How many of you are tired of seeing celebrities adopting kids from the African continent? Well, it's not all that bad. I was adopted. I grew up in rural Uganda, lost both my parents when I was very, very young. And when my parents passed, I experienced all the negative effects of poverty, from homelessness, eating out of trash piles, you name it.
But my life changed when I got accepted into an orphanage. Through one of those sponsor-an-orphan programs, I was sponsored and given an opportunity to acquire an education. I started off in Uganda. I went through school, and the way this particular program worked, you finished high school and after high school, you go learn a trade—to become a carpenter, a mechanic or something along those lines.
My case was a little different. The sponsor family that was sending these 25 dollars a month to this orphanage to sponsor me, which—I had never met them—said, "Well...we would like to send you to college instead." Oh—it gets better.
And they said, "If you get the paperwork, we'll send you to school in America instead." So with their help, I went to the embassy and applied for the visa. I got the visa.
I remember this day like it was yesterday. I walked out of the embassy with this piece of paper in my hand, a hop in my step, smile on my face, knowing that my life is about to change. I went home that night, and I slept with my passport, because I was afraid that someone might steal it.
I couldn't fall asleep. I kept feeling it. I had a good idea for security. I was like, "OK, I'm going to put it in a plastic bag, and take it outside and dig a hole, and put it in there." I did that, went back in the house. I could not fall asleep. I was like, "Maybe someone saw me." I went back—I pulled it out, and I put it with me the entire night—all to say that it was an anxiety-filled night.
Going to the US was, just like another speaker said, was my first time to see a plane, be on one, let alone sit on it to fly to another country. December 15, 2006. 7:08pm. I sat in seat 7A. Fly Emirates. One of the most gorgeous, beautiful women I've ever seen walked up, red little hat with a white veil. I'm looking terrified, I have no idea what I'm doing. She hands me this warm towel—warm, steamy, snow white. I'm looking at this warm towel; I don't know what to do with my life, let alone with this damn towel—I did one of the—you know, anything anyone could do in that situation: look around, see what everyone else is doing. I did the same. Mind you, I drove about seven hours from my village to the airport that day. So I grab this warm towel, wipe my face just like everyone else is doing, I look at it—damn. It was all dirt brown. I remember being so embarrassed that when she came by to pick it up, I didn't give mine. I still have it.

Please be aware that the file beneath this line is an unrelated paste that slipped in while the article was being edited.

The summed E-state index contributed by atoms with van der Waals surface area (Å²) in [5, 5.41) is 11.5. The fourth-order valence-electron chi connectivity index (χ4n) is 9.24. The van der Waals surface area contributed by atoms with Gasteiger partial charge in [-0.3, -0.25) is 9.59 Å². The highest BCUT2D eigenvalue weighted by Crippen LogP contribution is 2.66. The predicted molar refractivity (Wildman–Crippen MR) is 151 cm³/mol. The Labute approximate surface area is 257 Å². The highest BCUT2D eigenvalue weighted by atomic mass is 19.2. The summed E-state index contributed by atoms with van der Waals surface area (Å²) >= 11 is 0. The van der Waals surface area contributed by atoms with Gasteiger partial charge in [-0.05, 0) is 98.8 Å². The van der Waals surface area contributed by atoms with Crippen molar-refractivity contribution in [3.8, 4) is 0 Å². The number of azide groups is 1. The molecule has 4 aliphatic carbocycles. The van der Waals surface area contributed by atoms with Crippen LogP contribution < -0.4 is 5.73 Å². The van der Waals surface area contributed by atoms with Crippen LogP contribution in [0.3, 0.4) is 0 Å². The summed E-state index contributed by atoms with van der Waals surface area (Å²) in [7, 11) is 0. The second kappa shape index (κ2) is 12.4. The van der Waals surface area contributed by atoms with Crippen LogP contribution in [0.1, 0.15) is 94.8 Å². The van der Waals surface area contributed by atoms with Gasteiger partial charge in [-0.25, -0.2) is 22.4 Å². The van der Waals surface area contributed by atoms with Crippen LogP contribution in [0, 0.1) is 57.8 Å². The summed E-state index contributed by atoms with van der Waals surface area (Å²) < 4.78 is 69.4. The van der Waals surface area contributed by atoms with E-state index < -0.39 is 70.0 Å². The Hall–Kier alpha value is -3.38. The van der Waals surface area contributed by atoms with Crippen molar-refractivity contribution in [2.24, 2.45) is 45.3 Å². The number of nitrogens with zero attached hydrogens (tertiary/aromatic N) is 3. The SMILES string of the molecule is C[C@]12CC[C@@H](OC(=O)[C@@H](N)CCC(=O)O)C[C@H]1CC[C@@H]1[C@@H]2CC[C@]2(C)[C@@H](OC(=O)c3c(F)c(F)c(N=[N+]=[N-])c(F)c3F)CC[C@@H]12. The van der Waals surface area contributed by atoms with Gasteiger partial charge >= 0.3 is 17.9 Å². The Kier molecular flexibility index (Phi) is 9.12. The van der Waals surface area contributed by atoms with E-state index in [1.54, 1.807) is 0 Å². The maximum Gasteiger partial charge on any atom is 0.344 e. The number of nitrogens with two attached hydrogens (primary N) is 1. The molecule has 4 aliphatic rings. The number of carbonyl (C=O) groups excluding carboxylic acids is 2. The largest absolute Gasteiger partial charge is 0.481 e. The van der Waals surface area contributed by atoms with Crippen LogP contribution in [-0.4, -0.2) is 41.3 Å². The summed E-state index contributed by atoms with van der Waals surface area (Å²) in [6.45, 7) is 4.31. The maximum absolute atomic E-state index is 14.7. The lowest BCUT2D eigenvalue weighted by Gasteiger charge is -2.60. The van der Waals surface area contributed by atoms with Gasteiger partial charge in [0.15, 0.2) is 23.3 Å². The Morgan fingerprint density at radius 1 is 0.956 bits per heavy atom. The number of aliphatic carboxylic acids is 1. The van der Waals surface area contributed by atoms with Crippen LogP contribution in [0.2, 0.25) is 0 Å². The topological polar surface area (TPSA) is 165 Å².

Going to America opened doors for me to live up to my full God-given potential. I remember when I arrived, the sponsor family embraced me, and they literally had to teach me everything from scratch: this is a microwave, that's a refrigerator—things I'd never seen before. And it was also the first time I got immersed into a new and different culture. These strangers showed me true love. These strangers showed me that I mattered, that my dreams mattered.
These individuals had two of their own biological children. And when I came in, I had needs. They had to teach me English, teach me literally everything, which resulted in them spending a lot of time with me. And that created a little bit of jealousy with their children. So, if you're a parent in this room, and you have those teenager children who don't want anything to do with your love and affection—in fact, they find it repulsive—I got a solution: adopt a child. It will solve the problem.
I went on to acquire two engineering degrees from one of the best institutions in the world. I've got to tell you: talent is universal, but opportunities are not. And I credit this to the individuals who embrace multiculturalism, love, empathy and compassion for others. We live in a world filled with hate: building walls, Brexit, xenophobia here on the African continent. Multiculturalism can be an answer to many of these worst human qualities.
Today, I challenge you to help a young child experience multiculturalism. I guarantee you that will enrich their life, and in turn, it will enrich yours. And as a bonus, one of them may even give a TED Talk.
We may not be able to solve the bigotry and the racism of this world today, but certainly we can raise children to create a positive, inclusive, connected world full of empathy, love and compassion. Love wins.